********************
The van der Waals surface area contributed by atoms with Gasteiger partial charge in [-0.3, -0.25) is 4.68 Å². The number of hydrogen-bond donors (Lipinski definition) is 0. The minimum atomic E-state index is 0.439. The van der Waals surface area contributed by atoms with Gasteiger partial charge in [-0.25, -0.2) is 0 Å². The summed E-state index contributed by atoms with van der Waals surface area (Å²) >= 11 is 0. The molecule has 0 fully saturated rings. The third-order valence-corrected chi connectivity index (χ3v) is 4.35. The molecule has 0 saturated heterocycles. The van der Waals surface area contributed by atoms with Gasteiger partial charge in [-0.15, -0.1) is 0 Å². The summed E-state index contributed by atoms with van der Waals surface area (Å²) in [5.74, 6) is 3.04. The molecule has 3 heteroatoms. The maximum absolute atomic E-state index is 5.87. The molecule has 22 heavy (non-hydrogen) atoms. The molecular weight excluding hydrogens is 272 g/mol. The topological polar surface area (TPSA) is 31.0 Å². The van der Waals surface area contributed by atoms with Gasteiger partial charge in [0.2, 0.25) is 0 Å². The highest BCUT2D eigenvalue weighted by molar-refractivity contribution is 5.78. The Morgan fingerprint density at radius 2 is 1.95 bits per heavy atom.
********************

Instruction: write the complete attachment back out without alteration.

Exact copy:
The van der Waals surface area contributed by atoms with Gasteiger partial charge in [-0.3, -0.25) is 4.68 Å². The number of hydrogen-bond donors (Lipinski definition) is 0. The minimum atomic E-state index is 0.439. The van der Waals surface area contributed by atoms with Gasteiger partial charge in [-0.25, -0.2) is 0 Å². The summed E-state index contributed by atoms with van der Waals surface area (Å²) >= 11 is 0. The molecule has 0 fully saturated rings. The third-order valence-corrected chi connectivity index (χ3v) is 4.35. The molecule has 0 saturated heterocycles. The van der Waals surface area contributed by atoms with Gasteiger partial charge in [-0.15, -0.1) is 0 Å². The summed E-state index contributed by atoms with van der Waals surface area (Å²) in [5.74, 6) is 3.04. The molecule has 3 heteroatoms. The maximum absolute atomic E-state index is 5.87. The molecule has 22 heavy (non-hydrogen) atoms. The molecular weight excluding hydrogens is 272 g/mol. The topological polar surface area (TPSA) is 31.0 Å². The van der Waals surface area contributed by atoms with Gasteiger partial charge in [0.2, 0.25) is 0 Å². The highest BCUT2D eigenvalue weighted by molar-refractivity contribution is 5.78. The Morgan fingerprint density at radius 2 is 1.95 bits per heavy atom.